Chimeric antigen receptor (CAR) T-cell therapy is at the forefront of care for a specific subset of patients with cancer. However, the severe side effects of this highly specialized treatment require unique management. During a session for the inaugural ONS Bridge™ virtual conference, Kathleen McDermott, RN, BSN, OCN®, BMTCN®, of Dana-Farber Cancer Institute, discussed how oncology nurses can temper the storm of CAR T-cell therapy.

Generating Super Soldiers: CAR T-Cell Production

McDermott described CAR T-cell therapy as the development of “special ops” for the immune system. In this immunotherapy, a sample of a patient’s own T cells are taken from the blood, and then altered to generate CARs on their surface. The CAR T cells then get reinfused into the patient, where they target specific tumor antigens.

According to McDermott, these super soldiers respond to their environment, making them more dynamic and persistent than conventional pharmaceutical treatments. The Dana-Farber Cancer Institute website contains additional information about CAR T-cell therapy and its mechanism of action.

Quelling Expectations Education

Because CAR T-cell therapy is highly publicized, McDermott emphasized the importance of ensuring patients receive education and vetted materials.

“Patients and families are reading in the media that CAR T treatment is the new ‘miracle drug,’” McDermott said. “This is leading to misconceptions and queries because they are not fully understanding details of who will benefit: Relapsed refractory acute lymphoblastic leukemia (ALL) in children and young adults and diffuse large B-cell lymphoma in adults.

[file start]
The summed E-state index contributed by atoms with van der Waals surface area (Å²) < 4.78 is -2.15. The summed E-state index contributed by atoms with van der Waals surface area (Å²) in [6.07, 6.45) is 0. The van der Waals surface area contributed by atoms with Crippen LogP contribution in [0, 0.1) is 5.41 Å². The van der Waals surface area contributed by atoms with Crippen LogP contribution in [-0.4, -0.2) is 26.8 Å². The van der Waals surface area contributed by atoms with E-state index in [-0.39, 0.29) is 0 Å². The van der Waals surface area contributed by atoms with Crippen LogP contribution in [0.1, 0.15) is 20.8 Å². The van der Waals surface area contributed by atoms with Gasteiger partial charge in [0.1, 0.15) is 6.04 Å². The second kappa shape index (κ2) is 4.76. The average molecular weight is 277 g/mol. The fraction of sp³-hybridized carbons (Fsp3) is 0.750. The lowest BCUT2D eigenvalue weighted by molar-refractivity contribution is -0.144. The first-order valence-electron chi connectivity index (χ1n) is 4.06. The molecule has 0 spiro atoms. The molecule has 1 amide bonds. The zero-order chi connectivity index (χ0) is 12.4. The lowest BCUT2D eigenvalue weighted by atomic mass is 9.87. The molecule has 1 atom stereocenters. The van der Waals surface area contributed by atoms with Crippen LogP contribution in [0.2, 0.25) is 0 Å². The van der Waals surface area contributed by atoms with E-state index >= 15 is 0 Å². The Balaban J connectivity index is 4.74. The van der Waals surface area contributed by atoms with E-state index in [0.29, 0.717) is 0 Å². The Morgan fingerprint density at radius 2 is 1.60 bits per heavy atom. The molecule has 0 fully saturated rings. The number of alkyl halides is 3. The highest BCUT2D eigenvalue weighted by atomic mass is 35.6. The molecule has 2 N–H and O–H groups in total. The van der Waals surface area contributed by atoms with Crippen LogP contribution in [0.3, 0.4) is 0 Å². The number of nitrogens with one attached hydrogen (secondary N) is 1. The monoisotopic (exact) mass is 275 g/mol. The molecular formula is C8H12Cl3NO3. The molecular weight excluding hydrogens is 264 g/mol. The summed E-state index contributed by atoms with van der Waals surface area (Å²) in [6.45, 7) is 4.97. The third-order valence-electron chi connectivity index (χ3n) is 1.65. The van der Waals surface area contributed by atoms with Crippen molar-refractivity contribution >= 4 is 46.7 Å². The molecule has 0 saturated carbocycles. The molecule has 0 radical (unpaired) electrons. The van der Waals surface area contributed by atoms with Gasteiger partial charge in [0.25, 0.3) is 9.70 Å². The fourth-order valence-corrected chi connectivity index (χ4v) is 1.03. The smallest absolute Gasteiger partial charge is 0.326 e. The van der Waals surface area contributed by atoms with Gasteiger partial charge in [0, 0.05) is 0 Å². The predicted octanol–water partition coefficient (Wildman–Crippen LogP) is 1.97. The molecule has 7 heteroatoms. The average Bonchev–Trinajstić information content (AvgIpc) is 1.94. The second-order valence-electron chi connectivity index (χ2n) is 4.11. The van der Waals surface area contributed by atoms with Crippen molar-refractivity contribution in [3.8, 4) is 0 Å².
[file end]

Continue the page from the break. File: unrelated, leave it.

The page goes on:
“They also are looking for this treatment at their local facilities,” she added. “They are not aware that because of its unique and potential life-threatening side effects, it is only available at certified CAR T centers. Nurses need to be aware of CAR T indications, side effects, and referral processes to educate and guide their patients and families.”

Forecasting the Storm to Improve Patient Outcomes

Emphasizing the critical role of nurses in preparing for “squalls and aftershocks,” McDermott likened the CAR T-cell therapy experience to a brewing storm. “Nurses are at the frontline to anticipate, recognize, and assess CAR T toxicities. They need to have a clear communication pathway with their CAR T team for notification of any subtle changes.”

CAR T toxicities may include:

  • Cytokine release syndrome (fevers, blood pressure changes, dyspnea, hypoxia)
  • Neurotoxicity (delayed response to questions, word findings issue, excessive sleepiness, confusion, gait issues)

McDermott concluded with a forecast of future directions for CAR T-cell therapy. “In the coming years, research will lead to the development and manufacturing of safer CAR T agents, not only for expanding the list of hematologic malignancies but solid tumors as new targets are identified.” 

“CAR T programs are building on past research to institute prophylactic strategies to improve toxicity management with tumor debulking and cytokine inhibitors,” McDermott said. “Under investigation also are universal (off-the-shelf) CARs agents, which may assist in overcoming the issues of manufacturing cost and inefficiencies.”